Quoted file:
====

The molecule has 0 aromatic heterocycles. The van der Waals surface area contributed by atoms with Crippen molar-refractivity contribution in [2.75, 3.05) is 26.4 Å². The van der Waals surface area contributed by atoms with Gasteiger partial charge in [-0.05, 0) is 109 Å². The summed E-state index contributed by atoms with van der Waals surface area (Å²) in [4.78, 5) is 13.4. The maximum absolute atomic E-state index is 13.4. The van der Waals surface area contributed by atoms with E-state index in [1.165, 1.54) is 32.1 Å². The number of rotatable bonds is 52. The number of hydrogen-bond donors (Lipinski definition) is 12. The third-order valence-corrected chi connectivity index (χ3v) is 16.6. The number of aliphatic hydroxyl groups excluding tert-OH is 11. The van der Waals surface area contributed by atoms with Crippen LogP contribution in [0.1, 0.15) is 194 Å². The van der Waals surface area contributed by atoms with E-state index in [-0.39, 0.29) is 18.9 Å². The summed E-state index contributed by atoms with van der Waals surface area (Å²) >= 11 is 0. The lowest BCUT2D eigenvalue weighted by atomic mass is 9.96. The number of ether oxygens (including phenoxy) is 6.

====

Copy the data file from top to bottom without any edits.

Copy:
The molecule has 0 aromatic heterocycles. The van der Waals surface area contributed by atoms with Crippen molar-refractivity contribution in [2.75, 3.05) is 26.4 Å². The van der Waals surface area contributed by atoms with Gasteiger partial charge in [-0.05, 0) is 109 Å². The summed E-state index contributed by atoms with van der Waals surface area (Å²) in [4.78, 5) is 13.4. The maximum absolute atomic E-state index is 13.4. The van der Waals surface area contributed by atoms with E-state index in [1.165, 1.54) is 32.1 Å². The number of rotatable bonds is 52. The number of hydrogen-bond donors (Lipinski definition) is 12. The third-order valence-corrected chi connectivity index (χ3v) is 16.6. The number of aliphatic hydroxyl groups excluding tert-OH is 11. The van der Waals surface area contributed by atoms with Crippen LogP contribution in [0.1, 0.15) is 194 Å². The van der Waals surface area contributed by atoms with E-state index in [-0.39, 0.29) is 18.9 Å². The summed E-state index contributed by atoms with van der Waals surface area (Å²) >= 11 is 0. The lowest BCUT2D eigenvalue weighted by atomic mass is 9.96. The number of ether oxygens (including phenoxy) is 6.